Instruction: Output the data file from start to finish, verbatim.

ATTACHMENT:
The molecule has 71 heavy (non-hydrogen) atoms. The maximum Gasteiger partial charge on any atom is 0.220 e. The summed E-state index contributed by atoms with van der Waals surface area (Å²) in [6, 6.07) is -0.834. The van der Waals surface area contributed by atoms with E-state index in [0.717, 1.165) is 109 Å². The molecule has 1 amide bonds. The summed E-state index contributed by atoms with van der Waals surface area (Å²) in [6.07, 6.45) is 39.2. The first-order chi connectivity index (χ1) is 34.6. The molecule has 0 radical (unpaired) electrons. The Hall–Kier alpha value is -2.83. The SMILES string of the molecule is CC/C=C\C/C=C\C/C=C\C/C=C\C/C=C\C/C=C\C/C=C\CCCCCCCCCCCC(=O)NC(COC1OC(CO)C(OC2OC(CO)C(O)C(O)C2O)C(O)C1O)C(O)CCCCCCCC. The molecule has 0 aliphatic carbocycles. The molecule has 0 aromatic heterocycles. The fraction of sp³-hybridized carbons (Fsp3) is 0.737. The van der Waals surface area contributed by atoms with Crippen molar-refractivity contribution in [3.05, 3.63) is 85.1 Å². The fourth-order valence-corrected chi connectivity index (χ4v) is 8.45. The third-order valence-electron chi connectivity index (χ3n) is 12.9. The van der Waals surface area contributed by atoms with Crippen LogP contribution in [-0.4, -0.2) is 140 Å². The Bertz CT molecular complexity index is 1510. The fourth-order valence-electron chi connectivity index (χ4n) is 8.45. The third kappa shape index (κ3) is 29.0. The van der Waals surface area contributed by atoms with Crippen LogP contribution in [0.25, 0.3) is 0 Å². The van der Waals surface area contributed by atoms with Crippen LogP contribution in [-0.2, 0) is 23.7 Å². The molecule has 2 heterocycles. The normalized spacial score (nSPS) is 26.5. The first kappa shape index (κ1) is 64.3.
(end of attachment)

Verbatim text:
The molecule has 71 heavy (non-hydrogen) atoms. The maximum Gasteiger partial charge on any atom is 0.220 e. The summed E-state index contributed by atoms with van der Waals surface area (Å²) in [6, 6.07) is -0.834. The van der Waals surface area contributed by atoms with E-state index in [0.717, 1.165) is 109 Å². The molecule has 1 amide bonds. The summed E-state index contributed by atoms with van der Waals surface area (Å²) in [6.07, 6.45) is 39.2. The first-order chi connectivity index (χ1) is 34.6. The molecule has 0 radical (unpaired) electrons. The Hall–Kier alpha value is -2.83. The SMILES string of the molecule is CC/C=C\C/C=C\C/C=C\C/C=C\C/C=C\C/C=C\C/C=C\CCCCCCCCCCCC(=O)NC(COC1OC(CO)C(OC2OC(CO)C(O)C(O)C2O)C(O)C1O)C(O)CCCCCCCC. The molecule has 0 aliphatic carbocycles. The molecule has 0 aromatic heterocycles. The fraction of sp³-hybridized carbons (Fsp3) is 0.737. The van der Waals surface area contributed by atoms with Crippen molar-refractivity contribution in [3.05, 3.63) is 85.1 Å². The fourth-order valence-corrected chi connectivity index (χ4v) is 8.45. The third-order valence-electron chi connectivity index (χ3n) is 12.9. The van der Waals surface area contributed by atoms with Crippen LogP contribution in [-0.4, -0.2) is 140 Å². The Bertz CT molecular complexity index is 1510. The fourth-order valence-electron chi connectivity index (χ4n) is 8.45. The third kappa shape index (κ3) is 29.0. The van der Waals surface area contributed by atoms with Crippen LogP contribution in [0.25, 0.3) is 0 Å². The van der Waals surface area contributed by atoms with Crippen LogP contribution in [-0.2, 0) is 23.7 Å². The molecule has 2 heterocycles. The normalized spacial score (nSPS) is 26.5. The first kappa shape index (κ1) is 64.3.